Egad – what if she discovers e-bay?  Her husband will never forgive me!

Introducing a new-reader to the computer isn’t as easy as it sounds. It’s sort of like teaching someone from outer space, because the individual has no prior knowledge to refer to when explaining things.  Kathy has no clue what a computer does or how it works. She doesn’t know you need programs to make it work. She doesn’t know the feel of a mouse or how to move a cursor, or how to type or save a file. She doesn’t understand what “windows” or “disks” are. She hasn’t even had a bank account, so she doesn’t know how to work a credit card/debit machine in a grocery store. She is a total technology virgin. How often do you meet one of those?

The fact is, a person does need basic computer knowledge to operate in our world today. You can’t even go to the library to check out a book without being able to use a computer. The card catalogue is on line. You take your driver’s test on a computer now, and use it at government offices to make your appointment, etc. Schools put their information on-line for parents now too, and e-mail is a common source of communication. I think a person is at a terrible disadvantage without a computer as a resource. Kathy understanding computers will be a valuable real life application skill. I also think it will be fun for her, so it will promote more home practice.

This morning, I went on E-bay and purchased her the Jump Start and Reader Rabbit programs for levels K-3rd grade. They were only a few dollars each. Great resource.  She likes doing worksheets and such now, even when they are designed for kids, so I have a feeling that she will get excited by Jump Start. And since these programs are designed to help young children learn both computer skills and lessons in reading and writing, I know the games are user friendly for a novice.

We had an extra computer desk and I gave it to Kathy today. She said she will spend the weekend cleaning her bedroom and making a place for the new computer. Mark is clearing it out and re-booting it for her.

Kathy even made an arrangement to get the internet in her home – amazing for someone with limited funds. But then, I’ve read articles about people in third world countries with community internet stations for the village children enabling them to link to the world. I guess the internet isn’t a luxury anymore –it’s a way of life.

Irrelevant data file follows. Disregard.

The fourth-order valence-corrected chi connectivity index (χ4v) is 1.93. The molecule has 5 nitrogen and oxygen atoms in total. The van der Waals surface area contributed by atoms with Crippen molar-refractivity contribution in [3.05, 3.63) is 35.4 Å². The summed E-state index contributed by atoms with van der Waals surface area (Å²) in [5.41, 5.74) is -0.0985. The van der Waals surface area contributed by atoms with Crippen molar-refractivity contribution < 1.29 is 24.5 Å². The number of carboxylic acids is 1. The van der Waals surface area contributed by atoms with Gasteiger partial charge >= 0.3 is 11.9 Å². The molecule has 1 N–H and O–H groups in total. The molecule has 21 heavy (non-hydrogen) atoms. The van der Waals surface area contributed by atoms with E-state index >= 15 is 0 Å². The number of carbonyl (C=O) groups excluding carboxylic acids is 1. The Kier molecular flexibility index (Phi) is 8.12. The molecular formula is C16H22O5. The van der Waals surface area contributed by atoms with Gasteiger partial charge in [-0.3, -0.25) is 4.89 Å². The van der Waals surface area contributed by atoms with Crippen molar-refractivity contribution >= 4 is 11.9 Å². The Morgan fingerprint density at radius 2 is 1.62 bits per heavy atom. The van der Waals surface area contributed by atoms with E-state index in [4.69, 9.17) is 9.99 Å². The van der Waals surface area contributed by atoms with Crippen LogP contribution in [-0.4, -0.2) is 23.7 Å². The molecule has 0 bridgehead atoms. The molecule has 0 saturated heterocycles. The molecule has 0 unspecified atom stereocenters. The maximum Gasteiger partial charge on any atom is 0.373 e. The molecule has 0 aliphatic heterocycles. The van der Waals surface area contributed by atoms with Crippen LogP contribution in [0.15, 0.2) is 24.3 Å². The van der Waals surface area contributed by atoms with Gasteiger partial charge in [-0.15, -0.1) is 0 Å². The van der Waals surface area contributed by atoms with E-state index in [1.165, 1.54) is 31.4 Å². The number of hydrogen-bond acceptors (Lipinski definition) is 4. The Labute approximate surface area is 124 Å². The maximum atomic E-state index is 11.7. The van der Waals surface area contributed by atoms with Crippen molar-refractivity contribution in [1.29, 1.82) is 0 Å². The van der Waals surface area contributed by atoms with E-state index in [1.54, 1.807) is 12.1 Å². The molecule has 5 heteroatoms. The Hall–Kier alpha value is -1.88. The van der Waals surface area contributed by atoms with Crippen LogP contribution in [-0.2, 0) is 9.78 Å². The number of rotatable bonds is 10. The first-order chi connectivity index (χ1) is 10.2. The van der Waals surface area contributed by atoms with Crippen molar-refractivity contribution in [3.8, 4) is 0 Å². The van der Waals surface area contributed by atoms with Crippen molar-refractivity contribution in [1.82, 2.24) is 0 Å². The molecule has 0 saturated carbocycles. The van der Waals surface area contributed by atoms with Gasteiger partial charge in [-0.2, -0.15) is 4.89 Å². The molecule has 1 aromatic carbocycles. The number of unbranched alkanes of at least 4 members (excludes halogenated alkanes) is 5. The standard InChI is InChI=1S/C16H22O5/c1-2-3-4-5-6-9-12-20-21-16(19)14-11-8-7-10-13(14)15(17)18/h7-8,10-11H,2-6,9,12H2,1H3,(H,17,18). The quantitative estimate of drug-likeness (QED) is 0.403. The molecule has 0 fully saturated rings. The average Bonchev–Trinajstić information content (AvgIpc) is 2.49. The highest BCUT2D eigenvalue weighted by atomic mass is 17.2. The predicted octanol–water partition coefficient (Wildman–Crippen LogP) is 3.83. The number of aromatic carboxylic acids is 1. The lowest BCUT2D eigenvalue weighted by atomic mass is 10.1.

So, that is the big Kathy news. She has learned to read enough that she is ready to go on-line. I’m gonna show her the world, one click at a time. Wow.

The downside? I guess it is only a matter of time until I’ll have to watch how I talk about my teaching experiences, because she’ll discover this blog and then she’ll be reading my twist on our endeavors. Not that I’ve ever said anything unkind (or so, I hope) yet, I admit I feel a certain liberty talking openly about her, knowing she isn’t a part of this world. Ah well – that’s the price of progress, I guess. At lease it will be years until she’ll be a fluent enough reader to wade through my prolific meanderings, so for a while, I can continue my literacy reports.

One thing is certain, if you want to learn what you don’t know, start teaching someone what you do know. Teaching is the most efficient way to learn. And the intimate connection made between a student and teacher who share a positive synergy is precious.

You know you are doing the job right when, rather than feeling as if you are enlightening someone, you feel enlightened yourself.


About Ginny East Shaddock

Ginny is the owner of Heartwood Yoga Institute. She is an ERYT-500 Yoga teacher, C-IAYT Yoga therapist, RCYT & Ayurveda Counselor who loves nature, gardening, and creative arts. She has an MFA in creative writing from Lesley University, and a BA in Business Administration from Eckerd College. She teaches writing and is the creator of the memoir writing program, "Yoga on the Page" combining the teaching of yoga to writing personal stories with integrity, intention, and heart.